He pointed out that addressing the manipulation of the results of sports competitions and putting an end to corruption aspects that threaten the integrity of sport are the target of this workshop, which comes in light of what the world is witnessing in the penetration of competitive values in the field of sports.
He added that the workshop is part of a global capacity-building and training programme to help countries meet new challenges posed by competition manipulation, corruption and other threats to the safety of sport and thus working to strengthen co-operation between law enforcement agencies and partners represented by the Qatar Olympic Committee, sport associations and public authorities including the Ministry of Justice, the Ministry of Culture and Sport, the Ministry of Education and Higher Education, and other participants from relevant institutions in the State, all of which have an active role in creating an environment to prevent crime in sport.
He added the workshop is part of capacity building programme in sports security, hoping to come out with good recommendations to promote integrity in sport, especially as Qatar is working to host World Cup 2022 with all related laws and regulations to ensure an ideal event that meets the highest ethics and integrity standards and the highest safety and security standards.
For his part, Interpol’s assistant director for emerging crimes Jose De Romero highlighted the importance of having a regulatory framework that provides guarantees for sport and ensures match fixing does not occur.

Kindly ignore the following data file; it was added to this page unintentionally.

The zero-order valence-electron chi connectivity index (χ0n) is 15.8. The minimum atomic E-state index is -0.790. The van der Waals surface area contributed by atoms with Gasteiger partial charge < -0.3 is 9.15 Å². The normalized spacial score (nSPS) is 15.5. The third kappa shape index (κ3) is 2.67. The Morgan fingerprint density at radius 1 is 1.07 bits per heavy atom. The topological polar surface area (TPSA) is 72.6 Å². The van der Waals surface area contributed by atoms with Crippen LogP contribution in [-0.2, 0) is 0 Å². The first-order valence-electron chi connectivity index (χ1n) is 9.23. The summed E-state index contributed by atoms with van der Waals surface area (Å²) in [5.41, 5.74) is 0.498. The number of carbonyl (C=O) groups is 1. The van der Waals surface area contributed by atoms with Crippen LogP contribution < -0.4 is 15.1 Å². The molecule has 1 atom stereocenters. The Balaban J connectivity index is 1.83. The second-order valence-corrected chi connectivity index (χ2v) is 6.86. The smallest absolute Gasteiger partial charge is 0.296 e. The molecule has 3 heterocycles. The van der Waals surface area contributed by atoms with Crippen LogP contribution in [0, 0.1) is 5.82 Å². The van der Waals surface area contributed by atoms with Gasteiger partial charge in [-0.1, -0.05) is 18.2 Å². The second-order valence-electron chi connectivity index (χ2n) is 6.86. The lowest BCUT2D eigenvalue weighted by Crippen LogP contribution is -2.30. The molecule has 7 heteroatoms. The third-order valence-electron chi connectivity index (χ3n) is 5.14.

He said that Qatar enjoys a great global position in fighting such criminal activities and has a whole unit to fight corruption in sports and promote integrity.
He added that match fixing in sports is not easy, where the Interpol has held many initiatives to fight these crimes through focusing on preventing them and developing worldwide capacities.
He said this workshop organised by Qatar is part of Interpol’s programme to fight crimes related to sport.
He added that fighting this crime has to be done collectively through exchanging information between countries, establishing partnerships, setting an information network linked to all countries and co-ordinating with the Interpol on the matter.
He said Qatar’s hosting to this workshop comes part of its preparedness to host 2022 FIFA World Cup, where it has been greatly co-operating with Interpol resulting in the establishment of Project Stadia.
Senior Manager at Project Stadia Falah Abdulla al-Dosari said Project Stadia is funded by Qatar under the provision of a ten-year agreement to establish a centre for excellence in the safety and security of major events.
He added that Project Stadia directly supports Qatar and all member states of the Interpol in providing security services in major events, and will be a sustainable project to implement law around the world, even after 2022 FIFA World Cup.